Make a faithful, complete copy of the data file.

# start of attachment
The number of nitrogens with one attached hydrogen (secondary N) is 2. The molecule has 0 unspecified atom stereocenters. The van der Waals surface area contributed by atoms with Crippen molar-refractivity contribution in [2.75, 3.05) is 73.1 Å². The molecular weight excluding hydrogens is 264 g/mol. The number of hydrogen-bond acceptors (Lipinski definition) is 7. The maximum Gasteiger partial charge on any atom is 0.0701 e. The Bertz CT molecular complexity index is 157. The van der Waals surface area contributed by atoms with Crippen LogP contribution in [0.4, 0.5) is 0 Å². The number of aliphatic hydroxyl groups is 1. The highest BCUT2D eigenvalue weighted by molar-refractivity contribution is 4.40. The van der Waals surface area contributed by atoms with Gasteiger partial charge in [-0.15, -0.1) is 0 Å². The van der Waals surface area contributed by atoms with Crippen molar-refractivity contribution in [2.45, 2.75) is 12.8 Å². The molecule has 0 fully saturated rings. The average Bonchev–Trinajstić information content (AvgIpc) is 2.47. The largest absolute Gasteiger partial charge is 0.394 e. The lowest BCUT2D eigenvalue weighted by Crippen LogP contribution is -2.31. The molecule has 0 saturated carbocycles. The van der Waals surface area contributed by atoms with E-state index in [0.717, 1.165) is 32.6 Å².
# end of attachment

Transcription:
The number of nitrogens with one attached hydrogen (secondary N) is 2. The molecule has 0 unspecified atom stereocenters. The van der Waals surface area contributed by atoms with Crippen molar-refractivity contribution in [2.75, 3.05) is 73.1 Å². The molecular weight excluding hydrogens is 264 g/mol. The number of hydrogen-bond acceptors (Lipinski definition) is 7. The maximum Gasteiger partial charge on any atom is 0.0701 e. The Bertz CT molecular complexity index is 157. The van der Waals surface area contributed by atoms with Crippen LogP contribution in [0.4, 0.5) is 0 Å². The number of aliphatic hydroxyl groups is 1. The highest BCUT2D eigenvalue weighted by molar-refractivity contribution is 4.40. The van der Waals surface area contributed by atoms with Gasteiger partial charge in [-0.15, -0.1) is 0 Å². The van der Waals surface area contributed by atoms with Crippen molar-refractivity contribution in [2.45, 2.75) is 12.8 Å². The molecule has 0 fully saturated rings. The average Bonchev–Trinajstić information content (AvgIpc) is 2.47. The largest absolute Gasteiger partial charge is 0.394 e. The lowest BCUT2D eigenvalue weighted by Crippen LogP contribution is -2.31. The molecule has 0 saturated carbocycles. The van der Waals surface area contributed by atoms with E-state index in [0.717, 1.165) is 32.6 Å².